Joe Giordano

Vendetta

Near Pozzuoli, where Aeneas descended into Hades, the ruins of a Roman sudatorium, became a tufa cave, attracting Victorian Era guides. For lire, they amused tourists by lowering yapping dogs into the darkness until the animals were choked silent by the noxious fumes vomited up by the Phlegraean Fields west of Naples.

In town, a boy’s shotgunned body lay at his nonna’s knees. Blood puddled in the dust. The woman’s blue-veined hands stretched to her daughter, Sophia, standing stiffly. The daughter held her pale face. She knelt, cradling her son’s head in the lap of an ankle-length widow’s black dress. His matted hair stained her hands red.

The older woman said, “Nicolo Bruno ordered him killed.”

Sophia seemed not to hear. She murmured, “Leonardo,” and gently rocked her son’s head.

The grandmother spat out, “Vendetta.”

Sophia closed her eyes.

Her mother pointed a bony forefinger. “You must avenge him.”

As if deformed by a stroke, Sophia’s strongly-featured face sagged around the mouth.

The grandmother pressed Leonardo’s hand into Sophia’s. “Swear, now, that you’ll avenge his death.”

Sophia rocked her son.

The old woman’s voice rose. “Swear it.”

Sophia put Leonardo’s hand to her lips. She exhaled a long breath. “I swear.”

 

Nicolo Bruno, the Camorra guappo, lounged on a café’s wooden chair under the shade of a Birra Peroni awning. Thick brows,  hooded calculating eyes. Inscribed by a rival clan-leader’s blade, a scar traced from his right ear to his cruel mouth. Bruno surveyed the street while joking with fellow gang members. They wore gray newsboy caps pulled down. Their shotguns leaned against a stone wall. Horse-drawn, wooden-wheel carts rumbled over cobblestones. Like white flags of surrender, washing hung on ropes strung between the three-story buildings that lined both sides of the street. The odor of rotting fish was in the air.

Sophia lingered in shadows and watched with hot, brown eyes. Leonardo was dead, and his murderer laughed. Her jaw tightened. Bruno would never stand trial. The police were corrupt and hadn’t even questioned the guappo about the crime. Justice must come by Sophia’s hand or not at all. Should she rush Bruno with a shotgun, firing both barrels? She’d be killed, but her heart no longer had a purpose. No. She’d be gunned down before getting close. Lunge at Bruno’s throat with a knife? Bruno had beaten men.

Sophia drew a breath, then left the shadows striding toward the knot of thugs. As she approached, hungry eyes surveyed her body still draped in widow’s garb. She stopped. Her gaze locked with Bruno’s.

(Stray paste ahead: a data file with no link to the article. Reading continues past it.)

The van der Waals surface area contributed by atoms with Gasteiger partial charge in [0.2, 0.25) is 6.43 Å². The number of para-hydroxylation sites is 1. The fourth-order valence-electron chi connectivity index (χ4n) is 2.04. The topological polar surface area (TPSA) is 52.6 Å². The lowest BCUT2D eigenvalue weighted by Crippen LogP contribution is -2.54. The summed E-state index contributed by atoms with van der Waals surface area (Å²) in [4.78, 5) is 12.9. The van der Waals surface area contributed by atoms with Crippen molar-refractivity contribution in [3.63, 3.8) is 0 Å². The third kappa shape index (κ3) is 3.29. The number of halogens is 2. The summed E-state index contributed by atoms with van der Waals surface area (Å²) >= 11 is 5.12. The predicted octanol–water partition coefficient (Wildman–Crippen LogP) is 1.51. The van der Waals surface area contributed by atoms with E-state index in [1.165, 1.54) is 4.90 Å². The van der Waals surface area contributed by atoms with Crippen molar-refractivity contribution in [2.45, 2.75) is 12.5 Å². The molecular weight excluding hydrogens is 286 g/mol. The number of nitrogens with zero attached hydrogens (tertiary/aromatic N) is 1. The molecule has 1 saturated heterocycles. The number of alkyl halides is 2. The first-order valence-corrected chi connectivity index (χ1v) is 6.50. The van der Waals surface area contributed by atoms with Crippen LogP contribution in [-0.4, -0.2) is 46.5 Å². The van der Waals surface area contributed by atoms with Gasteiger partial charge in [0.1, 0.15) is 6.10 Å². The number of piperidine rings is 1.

Bruno leaned back. “Buon giorno, Signora.”

Buon giorno.”

Bruno spread his hands. “My sympathies on the loss of your son, Leonardo.”

Sophia stiffened. He dared to speak her son’s name. She smothered the urge to spit in Bruno’s face. “Grazie.

Bruno nudged a henchman, and the man rose from his chair. “Signora, please join us.”

Sophia imagined Caesar at the Rubicon. She took a seat. “You’re most kind.”

Bruno asked, “A coffee?”

Sophia managed a tight smile. When the coffee arrived, she refused sugar and drank it bitter.

She accepted Bruno’s invitation to his villa for dinner. Afterward, he led her to a bedroom. He was sweaty and aggressive. Sophia imagined slicing Bruno’s throat while he slept, but after he’d done with her, he returned to a guarded room. Once Sophia entered Bruno’s villa, the townspeople of Pozzuoli branded her a putana. A reputation, once squandered, couldn’t be recovered. She endured Bruno’s pawing, hoping to discover an alternative way of revenge. After a week, Sophia still stifled the urge to retch whenever he touched her.

Arsenic was called, “The Gift of the Borgias.” Rats in Pozzuoli were common; the Farmacea carried the poison. A pea-sized dose of the tasteless, odorless, white powder could bring down a bull. When Sophia procured the arsenic, she imagined an evening when Bruno was drunk, and she could slip a lethal dose into his wine. To Sophia’s dismay, Bruno always employed a credenza, a food-taster who sampled everything before being served.

Bruno’s garden had a few lemon, orange, fig trees, and grape vines. On sunny days, the guappo would stroll the orchard, picking and consuming the fruit. Ripe figs would be stolen by birds if not picked immediately. Sophia recast her plan. She stayed up all night and used a brush. The next days, she was vigilant to scoop up dead birds from under the fig tree.

That afternoon, after popping a fig into his mouth, Bruno doubled over, grasped his stomach, and fell to his knees. His face became scarlet. He retched and spat up bile. He called out. “Sophia. Help me.”

She stood over him until Bruno became still, his glassy eyes staring.

She spat on him, “Schifoso,” then turned on her heel.

Nicolo Bruno’s funeral procession was the largest ever in Pozzuoli. Afterward, Vincente Bruno, Nicolo’s younger brother took over as guappo. He summoned Sophia. She stood before him, trembling.

Vincente, lounging in an armchair like a pharaoh, displayed a small smile. “What was Nicolo’s is now mine.”

Sophia nodded. She sighed. She knew there’d be another.

***

Joe Giordano was born in Brooklyn. He and his wife, Jane, now live in Texas.

Joe’s stories have appeared in more than one-hundred magazines including The Saturday Evening Post and Shenandoah. His novel, Birds of PassageAn Italian Immigrant Coming of Age Story, was published by Harvard Square Editions October 2015. His second novel, Appointment with ISIL, an Anthony Provati Thriller was published by HSE in June 2017.

Joe was among one-hundred Italian-American authors honored by Barnes & Noble Chairman Len Riggio to march in the 2017 Manhattan, Columbus Day Parade.

A Literary Magazine

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